- A - Physics of the Earth's Interior
- B - Seismology
C - Geomagnetism
C-113, C-112, C-111, C-110, C-109, C-108, C-107, C-106, C-105, C-104, C-103, C-102, C-101, C-100, C-99, C-98, C-97, C-96, C-95, C-94, C-93, C-92, C-91, C-90, C-89, C-88, C-87, C-86, C-85, C-84, C-83, C-82, C-81, C-80, C-79, C-78, C-77, C-76, C-75, C-74, C-73, C-72, C-71, C-70, C-69, C-68, C-67, C-66, C-65, C-64
- D - Physics of the Atmosphere
- E - Hydrology
P - Polar Research
G - Numerical Methods in Geophysics
- M - Miscellanea
Meteorological Conditions, Hornsund, Spitsbergen, 2003/2004
The Polish Polar Station of the Institute of Geophysics is located nearby the entrance to the Hornsund fiord (Spitsbergen). It is situated at the northern shore of the fiord, by the Isbjornhamna bay, at a height of about 10 m a.m.s.l. The meteorological measurements and observations at the Polish Polar Station Hornsund had been initiated in 1957, during the International Geophysical Year, and carried out until the fall of 1958. They were resumed in July 1978, when the Polar Station was reactivated, and since then the station has been in incessant operation.
Meteorological Yearbook, Hornsund 2003/2004
Series: (D-66), 2005, pp.3-84
The Polish Polar Station (77o00'N, 15o33'E) of the Institute of Geophysics is located nearby the entrance to the Hornsund fiord (Spitsbergen). It is situated at the northern shore of the fiord, by the Isbjornhamna bay, at a height of about 10 m a.m.s.l. The fiord's axis extends, roughly speaking, from east to west. The fiord is appriximately 30 km long, 5-15 km wide, and penetrates the island upto half of its width. It is surrounded by 500-1000 m high mountain chains, and glaciers descending down to the fiord. In the direct vicinity of the station there is Hansbreen(Hans glacier), terminating with a 40-50 m high cliff in the northern part of Isbjornhamna. At a distance of about 2 km of the station there is the ridge Ariekammen (517 m a.m.s.l.) in the NNW direction and the hill Fugelberget (569 m a.m.s.l.) in the NNE direction. The station has open view on the Greenland Sea (towards SW to S) and Hornsund fiord (towards S to SE).
Weather conditions in Hornsund during the XXVI Polar Expedition of the Polish Academy of Sciences in the 2003/2004 season (in Polish)
Series: (D-66), 2005, pp.85-92
The paper gives a brief characterization of weather conditions during the XXVI Polar Expedition to Hornsund, Spitsbergen. The tables contain the monthly mean values of air temperature at a height of 2 m above ground and at the ground level, monthly totals of atmospheric precipitation and sunshine duration, as well as mean monthly velocities and directions of wind. There are also tables listing the total number of days with various meteorological phenomena. The variations of the above-mentioned elements are also shown on diagrams. Air temperature was subject to a typical seasonal pattern: the coldest months were December, January and February, the warmest being July and August. The behaviour of atmospheric precipitation was only slightly different from the many-year average. Precipitation was recorded on 250 days. The snow cover was present through a very long period, a total of 241 days.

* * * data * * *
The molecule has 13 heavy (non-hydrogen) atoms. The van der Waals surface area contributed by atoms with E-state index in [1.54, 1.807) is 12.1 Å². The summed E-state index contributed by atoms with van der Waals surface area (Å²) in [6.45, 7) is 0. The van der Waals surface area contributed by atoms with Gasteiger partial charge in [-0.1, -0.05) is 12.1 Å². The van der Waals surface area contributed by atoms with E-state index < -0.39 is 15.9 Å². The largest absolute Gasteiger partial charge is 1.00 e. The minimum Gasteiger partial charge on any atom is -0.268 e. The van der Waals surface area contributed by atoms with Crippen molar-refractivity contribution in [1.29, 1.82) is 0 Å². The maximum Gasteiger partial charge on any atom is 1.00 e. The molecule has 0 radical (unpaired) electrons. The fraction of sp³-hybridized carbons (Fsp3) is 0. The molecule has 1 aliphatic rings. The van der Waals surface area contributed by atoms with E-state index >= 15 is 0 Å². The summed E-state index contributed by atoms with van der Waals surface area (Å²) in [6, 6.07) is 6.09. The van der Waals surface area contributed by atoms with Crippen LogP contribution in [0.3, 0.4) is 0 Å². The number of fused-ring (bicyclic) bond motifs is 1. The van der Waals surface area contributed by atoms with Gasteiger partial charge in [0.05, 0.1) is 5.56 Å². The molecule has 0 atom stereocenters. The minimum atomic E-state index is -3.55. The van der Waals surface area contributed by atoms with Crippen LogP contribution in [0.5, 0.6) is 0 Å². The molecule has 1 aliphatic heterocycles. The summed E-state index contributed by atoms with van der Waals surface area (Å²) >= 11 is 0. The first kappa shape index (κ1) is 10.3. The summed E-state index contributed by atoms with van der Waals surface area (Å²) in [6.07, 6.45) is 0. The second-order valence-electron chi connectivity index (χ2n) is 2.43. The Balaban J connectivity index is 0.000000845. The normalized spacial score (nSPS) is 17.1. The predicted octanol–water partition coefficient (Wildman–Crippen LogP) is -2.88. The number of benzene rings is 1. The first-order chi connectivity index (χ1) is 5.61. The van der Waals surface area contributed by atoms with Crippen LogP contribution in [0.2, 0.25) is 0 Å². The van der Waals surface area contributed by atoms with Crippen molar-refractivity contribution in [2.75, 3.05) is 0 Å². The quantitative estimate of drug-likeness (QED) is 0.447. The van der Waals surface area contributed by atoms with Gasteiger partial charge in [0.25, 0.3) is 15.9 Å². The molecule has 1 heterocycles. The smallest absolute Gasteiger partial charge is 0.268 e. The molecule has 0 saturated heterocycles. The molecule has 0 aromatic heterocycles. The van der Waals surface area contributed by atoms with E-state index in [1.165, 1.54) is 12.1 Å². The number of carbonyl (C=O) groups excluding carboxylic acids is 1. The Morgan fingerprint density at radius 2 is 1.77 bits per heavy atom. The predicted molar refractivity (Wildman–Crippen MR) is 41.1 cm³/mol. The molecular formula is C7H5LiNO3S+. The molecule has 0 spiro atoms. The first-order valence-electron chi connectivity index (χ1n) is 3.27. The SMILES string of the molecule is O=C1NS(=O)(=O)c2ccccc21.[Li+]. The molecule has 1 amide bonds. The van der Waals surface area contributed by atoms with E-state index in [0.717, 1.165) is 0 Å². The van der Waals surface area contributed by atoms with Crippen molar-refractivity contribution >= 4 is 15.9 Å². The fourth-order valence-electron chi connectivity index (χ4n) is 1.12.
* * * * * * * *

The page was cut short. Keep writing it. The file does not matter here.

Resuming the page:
Ice conditions in Hornsund and its forefield in the 2003/2004 winter season (in Polish)
Series: (D-66), 2005, pp.93-105
Monitoring of ice in west and central part of Hornsund was initiated during the XXVI Polar Expedition. The observations were selected so as to enable their continuation over next years without a necessity of any major modification. The observations were supplemented by analyses of ice maps issued every 1-3 days by the Norwegian Meteorologisk Institutt for the region of Svalbard.
The 2003/2004 ice season in Hornsund was quite different from the average pattern. The sea ice appeared 1.5 month earlier (mid-November) than average (early February, according to Pilot Charts). The waters were free of sea ice as late as August 10, i.e., two months later than usually. The reason for this delay was the presence in the Spitsbergen waters of ice transported from the Barents Sea . In the light of the former analyses, the presence of ice of Barents Sea origin is a normal phenomenon, but the ice content and duration of the ice cover in July are usually smaller. The ice conditions in July 2004 were similar to those in 1994.